Generation of rules from incomplete information systems

  • Marzena Kryszkiewicz
Parallel Session 3a
Part of the Lecture Notes in Computer Science book series (LNCS, volume 1263)

Abstract

In the paper we define certain and possible rules in an incomplete information system as certain/possible ones in every completion of the initial system. The careful examination of the dependencies between an incomplete system and its completions allow us to state that it is feasible to generate all certain rules and some important class of possible rules directly from the incomplete information system. Space complexity of the proposed method of rules' generation is linear with regard to the number of objects in the initial system.

Preview

Unable to display preview. Download preview PDF.

Unable to display preview. Download preview PDF.

References

  1. [1]
    Kononenko I., Bratko I., Roskar E., Experiments in Automatic Learning of Medical Diagnostic Rules, Technical Report, Jozef Stefan Institute, Ljubljana, Yugoslavia, 1984.Google Scholar
  2. [2]
    Quinlan J.R., Induction of Decision Trees, in Readings in Machine Learning, Shavlik J.W., Dietterich T.G. (ed.), 1990, Morgan Kaufmann Publishers, pp. 57–69.Google Scholar
  3. [3]
    Chmielewski M.R., Grzymala-Busse J.W., Peterson N.W., Than S., The Rule Induction System LERS — A Version for Personal Computers, Foundations of Computing and Decision Sciences, Vol. 18 No. 3–4, 1993, pp. 181–212.Google Scholar
  4. [4]
    Kryszkiewicz M., Rules in Incomplete Information Systems, submitted to Information Sciences.Google Scholar
  5. [5]
    Kryszkiewicz M., Rules in Incomplete Information Systems, submitted to Information Sciences Proceedings from the Third Joint Conference on Information Sciences, North Carolina, USA, March 2–5, 1997, to appear.Google Scholar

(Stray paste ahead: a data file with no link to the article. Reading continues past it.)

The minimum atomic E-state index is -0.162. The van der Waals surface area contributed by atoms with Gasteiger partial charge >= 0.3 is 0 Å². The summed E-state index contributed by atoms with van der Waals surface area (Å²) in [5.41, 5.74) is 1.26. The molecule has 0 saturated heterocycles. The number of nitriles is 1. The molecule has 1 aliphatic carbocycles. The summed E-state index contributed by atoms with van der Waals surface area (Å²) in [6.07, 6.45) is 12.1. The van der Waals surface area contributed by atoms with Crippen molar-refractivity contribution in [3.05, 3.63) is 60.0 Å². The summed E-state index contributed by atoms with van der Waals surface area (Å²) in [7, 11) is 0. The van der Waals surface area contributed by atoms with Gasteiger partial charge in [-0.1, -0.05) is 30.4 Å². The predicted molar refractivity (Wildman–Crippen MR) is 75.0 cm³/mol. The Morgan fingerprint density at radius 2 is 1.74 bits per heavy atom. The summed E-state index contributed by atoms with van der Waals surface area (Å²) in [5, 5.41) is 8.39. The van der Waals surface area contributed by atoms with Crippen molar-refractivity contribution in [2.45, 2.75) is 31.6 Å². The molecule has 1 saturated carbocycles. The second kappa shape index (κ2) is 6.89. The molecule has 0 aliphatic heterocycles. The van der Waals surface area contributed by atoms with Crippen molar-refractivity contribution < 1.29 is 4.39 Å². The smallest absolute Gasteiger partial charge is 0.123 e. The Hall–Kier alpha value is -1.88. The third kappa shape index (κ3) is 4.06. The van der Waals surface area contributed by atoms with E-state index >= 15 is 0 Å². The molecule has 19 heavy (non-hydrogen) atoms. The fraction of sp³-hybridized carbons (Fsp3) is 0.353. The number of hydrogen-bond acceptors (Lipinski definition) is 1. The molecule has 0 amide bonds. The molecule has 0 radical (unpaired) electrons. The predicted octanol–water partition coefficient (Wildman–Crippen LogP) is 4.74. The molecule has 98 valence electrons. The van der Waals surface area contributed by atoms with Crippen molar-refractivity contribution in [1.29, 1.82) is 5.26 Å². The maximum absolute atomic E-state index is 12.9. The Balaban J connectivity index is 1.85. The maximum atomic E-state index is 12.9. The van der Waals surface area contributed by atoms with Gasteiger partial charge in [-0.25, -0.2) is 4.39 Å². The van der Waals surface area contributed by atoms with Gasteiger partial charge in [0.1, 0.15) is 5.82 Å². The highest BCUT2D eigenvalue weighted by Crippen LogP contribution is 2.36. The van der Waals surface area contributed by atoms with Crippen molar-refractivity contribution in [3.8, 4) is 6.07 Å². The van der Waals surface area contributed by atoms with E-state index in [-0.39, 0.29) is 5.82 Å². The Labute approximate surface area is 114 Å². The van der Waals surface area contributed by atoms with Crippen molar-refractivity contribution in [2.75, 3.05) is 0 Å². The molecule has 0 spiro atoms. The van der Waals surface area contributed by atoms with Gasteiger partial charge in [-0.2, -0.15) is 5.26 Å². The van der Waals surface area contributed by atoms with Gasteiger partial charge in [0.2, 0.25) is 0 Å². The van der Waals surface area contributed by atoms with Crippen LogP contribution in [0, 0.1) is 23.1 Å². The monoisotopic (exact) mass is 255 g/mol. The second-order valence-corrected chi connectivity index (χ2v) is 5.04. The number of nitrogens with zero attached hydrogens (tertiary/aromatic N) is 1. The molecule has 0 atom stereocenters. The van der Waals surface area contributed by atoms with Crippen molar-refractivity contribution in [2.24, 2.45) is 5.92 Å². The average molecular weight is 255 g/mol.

6. [5a]
    Kryszkiewicz M., Rough Set Approach to Incomplete Information Systems, Proceedings of Second Annual Joint Conference on Information Sciences, Wrightsville Beach, North Carolina, USA, 28 September–1 October 1995, pp. 194–197.Google Scholar
  7. [6]
    Slowinski R., Stefanowski J., Rough-Set Reasoning about Uncertain Data, in Fundamenta Informaticae, Vol. 27, No. 2–3, 1996, pp. 229–244.Google Scholar
  8. [7]
    Skowron A., Rauszer C., The Discernibility Matrices and Functions in Information Systems, in Intelligent Decision Support: Handbook of Applications and Advances of Rough Sets Theory, Slowinski R. (ed.), 1992, Kluwer Academic Publisher, pp. 331–362.Google Scholar
  9. [8]
    Lipski W.J., On Semantic Issues Connected with Incomplete Information Databases, ACM Transaction on Databases Systems, 4, 1979, pp. 262–296.CrossRefGoogle Scholar
  10. [9]
    Nguyen S.H., Nguyen H.S., Some Efficient Algorithms for Rough Set Methods, in Proceedings of Sixth Intl. Conference IPMU '96, July 1–5, Granada, Espana, Vol. 3, 1996, pp. 1451–1456.Google Scholar

Copyright information

© Springer-Verlag 1997

Authors and Affiliations

  • Marzena Kryszkiewicz
    • 1
  1. 1.Institute of Computer ScienceWarsaw University of TechnologyWarsawPoland

Personalised recommendations